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Secondary Surveillance Radar – How Can It Be Tested More Effectively?

The roots of secondary surveillance radar (SSR) stem from identification friend or foe (IFF) technology, created during World War II. Now, it’s vital for today’s air traffic control (ATC) services.

How does SSR work? Why is SSR testing essential? What are ideal test instrument capabilities for accurate radar measurements? Discover the answers to these questions and more in the post below.

Secondary Surveillance Radar

Primary and SSR systems work hand in hand to gather important ATC information. Let’s review the basics of each:

Primary Radar: A ground-based radar antenna transmits a pulse toward the aircraft of interest and recaptures the reflected RF signals. The backscatter can reveal an aircraft’s range and bearing. While no onboard aircraft equipment is required, primary radar does not determine a target's identity, only its position.

SSR: At the heart of SSR is an aircraft’s onboard transponder, which is a device that takes in an RF signal and outputs a certain response. In SSR, the aircraft first receives an interrogation signal emitted from a ground station. The transponder decodes the interrogation to establish exactly what information is desired and sends an encoded reply. In this way SSR can determine an aircraft’s identification code and altitude.


An SSR antenna can transmit different kinds of interrogation signals to elicit a particular response from an aircraft. These interrogation signals are classified by modes.

For example, Mode A requests a target’s identification code. Mode C is similar and is used by ground stations to request an aircraft’s altitude in 100 ft increments. Mode S ups the complexity since it can request a variety of information from a target. As well as pulses, this interrogation signal includes a phase-modulated data block.

The video below shows the differences between Mode A, C, and S interrogation signals.


Read the article, "A New Approach for an Old Problem: Testing Secondary Surveillance Radar," to learn more about SSR interrogations, transponder replies, and RF power measurement challenges.

Radar Testing with the PMX40 RF Power Meter

ATC monitors, directs, and ensures the safety of its airspace, meaning SSR systems must operate seamlessly. Federal agencies require regular inspection and testing to ensure high-integrity SSR. The high level of security that aviation must maintain calls for advanced T&M capabilities and instrumentation.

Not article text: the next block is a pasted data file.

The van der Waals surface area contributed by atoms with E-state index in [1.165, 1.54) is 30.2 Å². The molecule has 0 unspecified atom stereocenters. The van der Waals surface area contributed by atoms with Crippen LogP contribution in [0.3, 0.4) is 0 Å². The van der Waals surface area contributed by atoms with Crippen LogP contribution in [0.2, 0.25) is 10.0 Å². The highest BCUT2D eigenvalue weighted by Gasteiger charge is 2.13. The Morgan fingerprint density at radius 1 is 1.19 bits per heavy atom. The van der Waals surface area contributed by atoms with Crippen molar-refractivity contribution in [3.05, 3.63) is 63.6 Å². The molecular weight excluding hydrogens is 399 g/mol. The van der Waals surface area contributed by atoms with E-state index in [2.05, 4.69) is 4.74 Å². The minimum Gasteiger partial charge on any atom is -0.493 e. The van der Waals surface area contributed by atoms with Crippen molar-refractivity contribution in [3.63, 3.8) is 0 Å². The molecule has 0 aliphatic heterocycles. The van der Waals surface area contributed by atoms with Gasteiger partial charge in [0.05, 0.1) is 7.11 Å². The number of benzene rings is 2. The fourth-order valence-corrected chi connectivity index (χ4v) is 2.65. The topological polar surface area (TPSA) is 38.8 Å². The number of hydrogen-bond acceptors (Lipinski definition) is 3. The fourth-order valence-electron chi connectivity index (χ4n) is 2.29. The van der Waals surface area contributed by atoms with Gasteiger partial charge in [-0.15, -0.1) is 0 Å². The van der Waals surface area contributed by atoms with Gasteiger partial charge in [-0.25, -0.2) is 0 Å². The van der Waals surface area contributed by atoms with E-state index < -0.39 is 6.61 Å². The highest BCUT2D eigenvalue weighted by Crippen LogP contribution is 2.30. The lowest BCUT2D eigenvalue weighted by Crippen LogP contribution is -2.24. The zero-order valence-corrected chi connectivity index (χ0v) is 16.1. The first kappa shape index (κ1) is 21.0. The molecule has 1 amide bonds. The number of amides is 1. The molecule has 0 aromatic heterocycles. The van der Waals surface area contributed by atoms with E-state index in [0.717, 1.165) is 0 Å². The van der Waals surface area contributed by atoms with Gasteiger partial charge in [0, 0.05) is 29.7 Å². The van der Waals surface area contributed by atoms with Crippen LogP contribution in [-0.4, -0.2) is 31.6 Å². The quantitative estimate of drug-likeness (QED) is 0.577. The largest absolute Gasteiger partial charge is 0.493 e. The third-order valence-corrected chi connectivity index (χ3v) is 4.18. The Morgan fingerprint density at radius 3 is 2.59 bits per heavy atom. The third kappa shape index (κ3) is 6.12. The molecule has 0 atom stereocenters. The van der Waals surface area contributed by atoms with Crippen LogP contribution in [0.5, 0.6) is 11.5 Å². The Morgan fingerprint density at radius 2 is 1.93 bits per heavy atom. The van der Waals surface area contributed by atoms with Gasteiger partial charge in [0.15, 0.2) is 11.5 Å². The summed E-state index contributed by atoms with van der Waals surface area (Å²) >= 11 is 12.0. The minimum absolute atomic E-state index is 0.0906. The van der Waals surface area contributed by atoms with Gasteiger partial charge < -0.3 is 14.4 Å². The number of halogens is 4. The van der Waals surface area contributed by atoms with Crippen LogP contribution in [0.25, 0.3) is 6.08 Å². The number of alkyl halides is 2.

The Boonton PMX40 RF Power Meter is the future of radar signal analysis. Let’s find out why.


The PMX40 offers intuitive, multi-touch operation with a large touchscreen display. Boonton USB RF power sensors easily connect to analyze the most demanding radar signals with their best-in-class performance. With this test setup, engineers can ensure their SSR system produces the required power levels at various test points.

Boonton USB RF power sensors provide 3 nanosecond rise times to track fast and narrowly spaced SSR pulses. 100 picosecond time resolution enables engineers to effectively examine pulse shapes and interpulse timing, as well as catch waveform anomalies (e.g., overshoots, dropouts, glitches, etc.).

Waveform fidelity is further validated via the sensor's Real-time Power Processing. This parallel measurement technique provides a real-time, gap-free look at radar signals with the fastest measurement rate of 100,000 per second. These measurements can also be taken over long periods of time to pinpoint any signal variations.

It doesn’t stop there. The PMX40 supports synchronous multi-channel measurements (up to four channels), and the sensors can even disconnect and be used as standalone instruments for testing.

Learn More

The PMX40 can be used throughout an SSR system’s lifecycle, from design to installation to routine maintenance. Whether it’s high performance, portability, multi-channel measurements, or long testing windows, the PMX40 with its USB RF power sensors offer an all-in-one solution for your radar testing needs.

Head over to to learn more about how Boonton RF power measurement solutions can support current and emerging radar applications.